Growth Trends for Related Jobs
While most of the stereotypes about what kind of work men and women are suited for have been debunked -- men can be nurturing and women can wield a hammer -- certain jobs are still dominated by one or the other gender. These jobs are considered non-traditional and are often overlooked in a job search.
Non-traditional jobs are defined by the U.S. Department of Labor, DOL, as those in which either men or women make up less than 25 percent of the workforce. For example, in 2010, 79.1 percent of computer software engineers were men, making it a non-traditional job for women.
Categories for Women
Fewer than 20 percent of all workers in engineering, construction trades and transportation are women. Only 10.8 percent of aerospace engineers were women in 2010, reports the DOL, and men held 90.3 percent of all civil engineering jobs.
Categories for Men
Career clusters where men are less than 30 percent of the workforce include health care, education and social services. They are also underrepresented in administrative and clerical positions. According to the DOL, 21.2 percent of meeting and convention planners were men in 2010.
Jobs for Women
In 2010, fewer than 1 percent of mechanics, and 7.2 percent of electrical engineers were women, notes the DOL. The median pay for electrical engineers was $87,180 yearly, according to the Bureau of Labor Statistics. Other non-traditional roles include chefs and computer programmers.
Jobs for Men
Some non-traditional jobs for men include bookkeepers, bank tellers and librarians. More than half of parents would like male child care workers, but only 2 percent of those jobs are held by men, notes the University of Hawaii. The non-traditional job of dental assistant is predicted to grow by 31 percent through 2020, according to the BLS.
Statistics for Men
The DOL reports that 7.9 percent of all registered nurses in 2010 were male. This is the occupation with the smallest concentration of men. That same year, only 18.2 percent of elementary and middle school teachers were men, and men made up 19.2 percent of social workers.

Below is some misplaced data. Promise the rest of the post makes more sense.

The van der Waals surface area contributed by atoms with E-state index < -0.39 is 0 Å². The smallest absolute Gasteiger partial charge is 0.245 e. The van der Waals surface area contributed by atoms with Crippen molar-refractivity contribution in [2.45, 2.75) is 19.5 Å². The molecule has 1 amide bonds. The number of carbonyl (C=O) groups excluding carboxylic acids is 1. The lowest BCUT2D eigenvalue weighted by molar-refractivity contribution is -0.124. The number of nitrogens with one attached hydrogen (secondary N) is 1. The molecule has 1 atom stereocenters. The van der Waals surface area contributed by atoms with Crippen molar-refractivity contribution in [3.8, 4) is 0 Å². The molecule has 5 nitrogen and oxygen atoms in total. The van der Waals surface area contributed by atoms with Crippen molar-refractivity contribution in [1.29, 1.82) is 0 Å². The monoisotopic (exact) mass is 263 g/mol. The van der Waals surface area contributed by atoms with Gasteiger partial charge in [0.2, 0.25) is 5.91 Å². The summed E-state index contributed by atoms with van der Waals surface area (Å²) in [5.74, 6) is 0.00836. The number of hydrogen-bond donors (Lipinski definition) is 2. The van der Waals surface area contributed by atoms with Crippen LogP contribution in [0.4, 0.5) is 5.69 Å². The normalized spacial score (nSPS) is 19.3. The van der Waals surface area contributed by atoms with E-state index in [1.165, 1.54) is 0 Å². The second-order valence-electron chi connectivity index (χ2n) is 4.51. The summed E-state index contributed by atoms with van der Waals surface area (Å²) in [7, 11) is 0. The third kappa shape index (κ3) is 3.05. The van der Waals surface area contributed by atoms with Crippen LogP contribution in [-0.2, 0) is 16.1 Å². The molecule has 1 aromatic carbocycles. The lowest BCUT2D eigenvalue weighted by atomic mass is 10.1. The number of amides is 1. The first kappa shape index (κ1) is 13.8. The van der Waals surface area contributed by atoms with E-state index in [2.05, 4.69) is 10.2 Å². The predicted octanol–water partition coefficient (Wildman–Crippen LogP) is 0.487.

Statistics for Women
The DOL notes that 5.2 percent of all aircraft pilots or flight engineers in 2010 were women. At the same time, women represented less than 10 percent of all construction managers, television and motion picture camera operators and editors, and civil engineers.
Working in non-traditional fields might make you happier. A big part of job satisfaction is working in a field that utilizes your interests and abilities. And, some traditionally female careers offer more job stability for men. For example, construction employment isn't always stable, but nurses are always in demand.
It isn't always easy to buck tradition, making working in non-traditional jobs difficult for some people. You could face harassment or discrimination -- for which there are legal remedies -- or find yourself isolated from coworkers.
The University of Hawaii notes that some of the fastest-growing occupations are in the health-care and computer fields. This creates opportunities in non-traditional careers, such as mental health and substance abuse counseling for men, or computer systems analysts for women.
- University of Hawaii Community Colleges: Non-Traditional Careers
- U.S. Department of Labor: Nontraditional Occupations of Employed Women in 2010
- U.S. Department of Labor: Quick Stats on Women Workers, 2010
- College of DuPage: Non-Traditional Careers
- U.S. Bureau of Labor Statistics: Dental Assistants -- Job Outlook
- U.S. Bureau of Labor Statistics: Electrical and Electronics Engineers -- Pay
Since 1997, Maria Christensen has written about business, history, food, culture and travel for diverse publications. She ran her own business writing employee handbooks and business process manuals for small businesses, authored a guidebook to Seattle, and works as an accountant for a software company. Christensen studied communications at the University of Washington and history at Armstrong Atlantic State University.
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